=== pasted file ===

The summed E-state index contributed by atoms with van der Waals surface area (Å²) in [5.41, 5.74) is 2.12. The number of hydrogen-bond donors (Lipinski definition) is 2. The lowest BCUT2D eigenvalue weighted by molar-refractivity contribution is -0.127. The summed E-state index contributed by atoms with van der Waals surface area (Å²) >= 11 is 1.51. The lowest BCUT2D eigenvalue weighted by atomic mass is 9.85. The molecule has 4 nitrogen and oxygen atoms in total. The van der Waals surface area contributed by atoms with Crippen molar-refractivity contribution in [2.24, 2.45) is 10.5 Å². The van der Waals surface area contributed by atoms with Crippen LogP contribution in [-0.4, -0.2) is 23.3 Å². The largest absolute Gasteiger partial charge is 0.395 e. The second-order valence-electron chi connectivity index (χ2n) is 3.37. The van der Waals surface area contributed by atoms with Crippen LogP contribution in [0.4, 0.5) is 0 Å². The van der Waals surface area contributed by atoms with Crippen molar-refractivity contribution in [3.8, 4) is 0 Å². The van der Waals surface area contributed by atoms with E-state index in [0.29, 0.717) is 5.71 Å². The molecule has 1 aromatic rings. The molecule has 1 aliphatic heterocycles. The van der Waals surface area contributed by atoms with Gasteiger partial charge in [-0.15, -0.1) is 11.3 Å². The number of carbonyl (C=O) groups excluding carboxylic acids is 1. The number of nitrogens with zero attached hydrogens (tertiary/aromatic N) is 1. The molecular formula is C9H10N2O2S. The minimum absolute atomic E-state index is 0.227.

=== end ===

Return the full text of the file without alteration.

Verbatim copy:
The summed E-state index contributed by atoms with van der Waals surface area (Å²) in [5.41, 5.74) is 2.12. The number of hydrogen-bond donors (Lipinski definition) is 2. The lowest BCUT2D eigenvalue weighted by molar-refractivity contribution is -0.127. The summed E-state index contributed by atoms with van der Waals surface area (Å²) >= 11 is 1.51. The lowest BCUT2D eigenvalue weighted by atomic mass is 9.85. The molecule has 4 nitrogen and oxygen atoms in total. The van der Waals surface area contributed by atoms with Crippen molar-refractivity contribution in [2.24, 2.45) is 10.5 Å². The van der Waals surface area contributed by atoms with Crippen LogP contribution in [-0.4, -0.2) is 23.3 Å². The largest absolute Gasteiger partial charge is 0.395 e. The second-order valence-electron chi connectivity index (χ2n) is 3.37. The van der Waals surface area contributed by atoms with Crippen LogP contribution in [0.4, 0.5) is 0 Å². The van der Waals surface area contributed by atoms with Crippen molar-refractivity contribution in [3.8, 4) is 0 Å². The van der Waals surface area contributed by atoms with E-state index in [0.29, 0.717) is 5.71 Å². The molecule has 1 aromatic rings. The molecule has 1 aliphatic heterocycles. The van der Waals surface area contributed by atoms with Gasteiger partial charge in [-0.15, -0.1) is 11.3 Å². The number of carbonyl (C=O) groups excluding carboxylic acids is 1. The number of nitrogens with zero attached hydrogens (tertiary/aromatic N) is 1. The molecular formula is C9H10N2O2S. The minimum absolute atomic E-state index is 0.227.